Changing One's Mind

Changing One's Mind

Consistency is not a virtue, although many, knowingly or unknowingly, behave as if it was. Being consistently wrong is nothing to be proud of, and yet, we give each other and ourselves pats on the back for being consistent even when we are wrong. Consistently is also not one thing. Given a premise, you might be totally consistent, in terms of logic, accuracy and/or fairness, but that does not mean or imply that your original premise is correct or universal. We all have a tendency to unconsciously resist changing our "prior premises", even when our premises are challenged by facts. We become attached to our past assumptions about the world, especially when they have contributed to our experiences. And, changing our basic premises implies that we have rebuild a consistent framework from scratch.

Changing one's mind is especially difficult for non-fiction writers of all genres who've already put their ideas out in the public. Most continue to adhere to and defend their original positions, fearing the backlash associated with changing one's mind. The public is generally very critical of flip-floppers. And their peers on either side are handed ammunition for their criticism. The author who flip-flops becomes vulnerable. That is why, "Faced with the choice between changing one's mind and proving that there is no need to do so, almost everyone gets busy on the proof" *. Those who are able to, and have the courage to, change their positions to reflect their new-found knowledge are admirable. Still, most writers do not survive flip-flopping.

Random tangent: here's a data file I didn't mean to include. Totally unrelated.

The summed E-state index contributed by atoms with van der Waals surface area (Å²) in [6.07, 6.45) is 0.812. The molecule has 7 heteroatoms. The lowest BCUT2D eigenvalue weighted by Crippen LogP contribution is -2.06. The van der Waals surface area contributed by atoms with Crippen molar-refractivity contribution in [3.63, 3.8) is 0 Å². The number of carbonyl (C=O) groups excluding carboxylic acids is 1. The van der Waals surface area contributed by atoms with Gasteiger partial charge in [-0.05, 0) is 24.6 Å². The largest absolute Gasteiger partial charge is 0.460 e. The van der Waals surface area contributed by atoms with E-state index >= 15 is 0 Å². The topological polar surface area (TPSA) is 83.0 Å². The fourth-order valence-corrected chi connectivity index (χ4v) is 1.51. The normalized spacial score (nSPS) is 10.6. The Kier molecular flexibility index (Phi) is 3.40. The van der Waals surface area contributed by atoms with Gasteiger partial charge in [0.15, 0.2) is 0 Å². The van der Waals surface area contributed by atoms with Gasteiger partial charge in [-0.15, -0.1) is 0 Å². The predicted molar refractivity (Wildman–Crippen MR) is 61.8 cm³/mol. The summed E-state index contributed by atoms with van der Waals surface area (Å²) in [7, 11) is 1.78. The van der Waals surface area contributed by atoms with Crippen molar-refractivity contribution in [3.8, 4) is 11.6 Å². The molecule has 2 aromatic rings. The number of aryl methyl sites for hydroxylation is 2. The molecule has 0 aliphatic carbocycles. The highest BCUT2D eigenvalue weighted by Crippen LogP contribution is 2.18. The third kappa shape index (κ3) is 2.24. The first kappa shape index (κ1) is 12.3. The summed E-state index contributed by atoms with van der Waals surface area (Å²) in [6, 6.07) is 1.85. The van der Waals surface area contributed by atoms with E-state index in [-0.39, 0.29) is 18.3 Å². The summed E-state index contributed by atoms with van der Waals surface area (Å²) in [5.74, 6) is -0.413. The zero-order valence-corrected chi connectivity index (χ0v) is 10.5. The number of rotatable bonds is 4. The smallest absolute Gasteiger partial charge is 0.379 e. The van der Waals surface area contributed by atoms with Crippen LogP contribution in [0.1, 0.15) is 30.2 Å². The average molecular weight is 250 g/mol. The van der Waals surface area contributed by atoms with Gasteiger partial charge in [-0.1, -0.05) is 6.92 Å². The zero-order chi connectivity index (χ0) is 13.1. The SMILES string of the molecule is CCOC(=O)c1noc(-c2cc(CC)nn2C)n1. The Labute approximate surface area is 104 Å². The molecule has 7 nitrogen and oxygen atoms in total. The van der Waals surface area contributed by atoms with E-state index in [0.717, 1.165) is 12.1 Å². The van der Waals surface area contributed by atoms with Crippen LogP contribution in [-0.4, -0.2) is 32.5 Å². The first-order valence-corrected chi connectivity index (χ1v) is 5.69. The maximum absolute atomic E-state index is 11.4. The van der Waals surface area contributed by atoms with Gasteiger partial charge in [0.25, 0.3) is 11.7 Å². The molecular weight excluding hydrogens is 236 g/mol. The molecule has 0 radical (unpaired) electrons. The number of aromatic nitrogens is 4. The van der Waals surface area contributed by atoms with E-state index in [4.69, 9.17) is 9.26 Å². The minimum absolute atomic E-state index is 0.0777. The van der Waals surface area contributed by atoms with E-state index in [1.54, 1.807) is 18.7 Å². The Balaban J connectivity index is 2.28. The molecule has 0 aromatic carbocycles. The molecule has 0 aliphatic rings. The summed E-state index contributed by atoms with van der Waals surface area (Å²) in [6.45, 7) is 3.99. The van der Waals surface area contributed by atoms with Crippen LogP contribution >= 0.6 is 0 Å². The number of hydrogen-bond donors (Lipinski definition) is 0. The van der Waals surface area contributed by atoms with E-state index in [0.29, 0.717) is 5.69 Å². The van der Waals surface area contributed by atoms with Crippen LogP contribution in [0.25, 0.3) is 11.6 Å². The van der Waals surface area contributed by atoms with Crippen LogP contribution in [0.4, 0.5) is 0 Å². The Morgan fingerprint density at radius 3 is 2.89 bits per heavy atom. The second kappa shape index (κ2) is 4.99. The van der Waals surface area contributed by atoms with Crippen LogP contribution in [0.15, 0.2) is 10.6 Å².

However, the capability to change one's mind is not always a noble thing driven by rationality and the truth. In fact, most people change their minds to rationalize their interests or their misdeeds. There is always a market for contrarian writers and experts; A black author who blames African Americans for race issues; A climate scientist who denies climate change; Contrarians steal the limelight. A handful of contrarian climate change scientists get almost as much coverage as 97% of the scientific community. And even more coverage when they flip-flop.

Sincerity is not something you can put in a resume. Even if you could, employers, governments and people in a position of power frown upon the idea - They always value loyalty and tight-lips over sincerity. That's why a good writer can never be a good employee, even if he or she earns a living through writing. A good writer has no choice but to be sincere. He or she has to develop and hold positions driven by the truth - not predetermined ideology or pure self-interest. Simply put, there aren't too many good writers out there. Lots of clever ones, but not many good ones.
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